“Choice cannot be to feed my family or pay my power bill,”: NWT power corp boss

Jay Grewal, CEO and president of the NTPC
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Facing a potential $25-million loss, the CEO of the Northwest Territories Power Corporation says the company wants to avoid passing costs onto residents.

During a presentation of the power corporation’s 20 year plan to Yellowknife city council Monday, Jay Grewal was questioned by councillors who worried power costs would continue to rise. Power in the NWT is five times higher than the national average. In the last five years rates have shot up 31 per cent.

“With what confidence can we as a council go out to our community and say they can do this for us? From where I’m sitting it’s a really tough pill to swallow based on the historical information we have,” says councillor Niels Konge. The frustration was echoed by councillor Steve Payne who said access fees and rate riders are out of hand.

“It seems you have us by the golden boys no matter what we do,” he quipped, to which Grewal responded, “It isn’t our intention to hold anybody by any body part.”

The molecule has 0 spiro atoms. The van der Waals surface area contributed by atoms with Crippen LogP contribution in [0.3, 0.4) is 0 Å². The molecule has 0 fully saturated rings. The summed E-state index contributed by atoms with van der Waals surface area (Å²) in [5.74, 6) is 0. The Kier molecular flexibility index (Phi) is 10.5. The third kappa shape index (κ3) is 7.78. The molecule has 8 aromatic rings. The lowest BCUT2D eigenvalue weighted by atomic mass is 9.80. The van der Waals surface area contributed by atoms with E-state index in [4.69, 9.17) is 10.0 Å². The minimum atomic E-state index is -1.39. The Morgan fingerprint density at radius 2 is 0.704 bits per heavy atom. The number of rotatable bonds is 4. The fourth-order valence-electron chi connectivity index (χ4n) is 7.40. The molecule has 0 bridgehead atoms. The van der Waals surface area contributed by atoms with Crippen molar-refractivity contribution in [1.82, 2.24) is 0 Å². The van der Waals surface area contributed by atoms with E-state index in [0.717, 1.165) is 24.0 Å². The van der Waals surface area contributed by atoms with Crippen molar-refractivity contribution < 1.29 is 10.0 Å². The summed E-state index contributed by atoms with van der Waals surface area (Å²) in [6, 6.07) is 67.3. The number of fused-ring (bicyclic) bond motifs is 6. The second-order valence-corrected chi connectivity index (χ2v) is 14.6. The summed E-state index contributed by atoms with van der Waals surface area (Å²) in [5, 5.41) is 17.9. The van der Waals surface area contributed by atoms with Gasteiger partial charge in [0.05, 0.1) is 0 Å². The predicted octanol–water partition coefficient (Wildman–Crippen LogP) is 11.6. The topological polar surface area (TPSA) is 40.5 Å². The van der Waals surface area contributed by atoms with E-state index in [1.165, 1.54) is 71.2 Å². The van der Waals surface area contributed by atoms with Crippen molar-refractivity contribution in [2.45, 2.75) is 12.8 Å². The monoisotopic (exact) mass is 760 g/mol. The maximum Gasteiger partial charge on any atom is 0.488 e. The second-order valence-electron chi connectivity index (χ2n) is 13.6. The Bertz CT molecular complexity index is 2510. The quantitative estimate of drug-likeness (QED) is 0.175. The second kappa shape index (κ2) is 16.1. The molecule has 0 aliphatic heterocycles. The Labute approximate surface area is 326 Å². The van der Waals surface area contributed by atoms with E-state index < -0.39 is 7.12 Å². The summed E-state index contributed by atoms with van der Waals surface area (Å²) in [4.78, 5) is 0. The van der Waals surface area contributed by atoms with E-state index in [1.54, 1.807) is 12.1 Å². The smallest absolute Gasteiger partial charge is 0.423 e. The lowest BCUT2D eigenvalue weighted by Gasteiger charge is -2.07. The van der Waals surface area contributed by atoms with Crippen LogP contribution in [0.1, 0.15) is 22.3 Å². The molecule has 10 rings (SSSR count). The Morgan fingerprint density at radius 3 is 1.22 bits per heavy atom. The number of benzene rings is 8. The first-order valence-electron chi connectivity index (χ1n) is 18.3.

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The North faces unique challenges in providing power to its residents, with 23 isolated communities with populations from 90 to 3,000 residents relying on diesel or LNG for power.

“We do not have hydro in the North, we have no opportunity to economically or socially build hydro there because of these isolated communities and the distances between those communities,” Grewal says.

Grewal says the power corporation faces a $25-million net loss in 20 years, as the power corporation is dealing with declining revenues, costly infrastructure upgrades and maintaining aging infrastructure.

“The choice for them cannot be do I feed my family or do I pay my power bill,” Grewal says.

The NTPC plans to reduce fuel consumption and greenhouse gases, as well as the frequency of power outages per customer from 10 to six per year.

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Attracting mining companies will enable the NTPC to create economies of scale across the Northern power system, Grewal says. The Taltson hydroelectricity expansion project is a crucial part of this, she adds.

“All roads lead back to Talston. If we do not get the Talston expansion and if we are not able to connect the north and south grids, our reality will be a difficult and challenging one.”

The Taltson project was attempted once before, but at the time the NTPC found there wasn’t a business case for it. Between 2001 and 2011 $18 million has been spent on the project, which aims to connect the Taltson river system to the North Slave hydro system and increase production to 60 megawatts initially.

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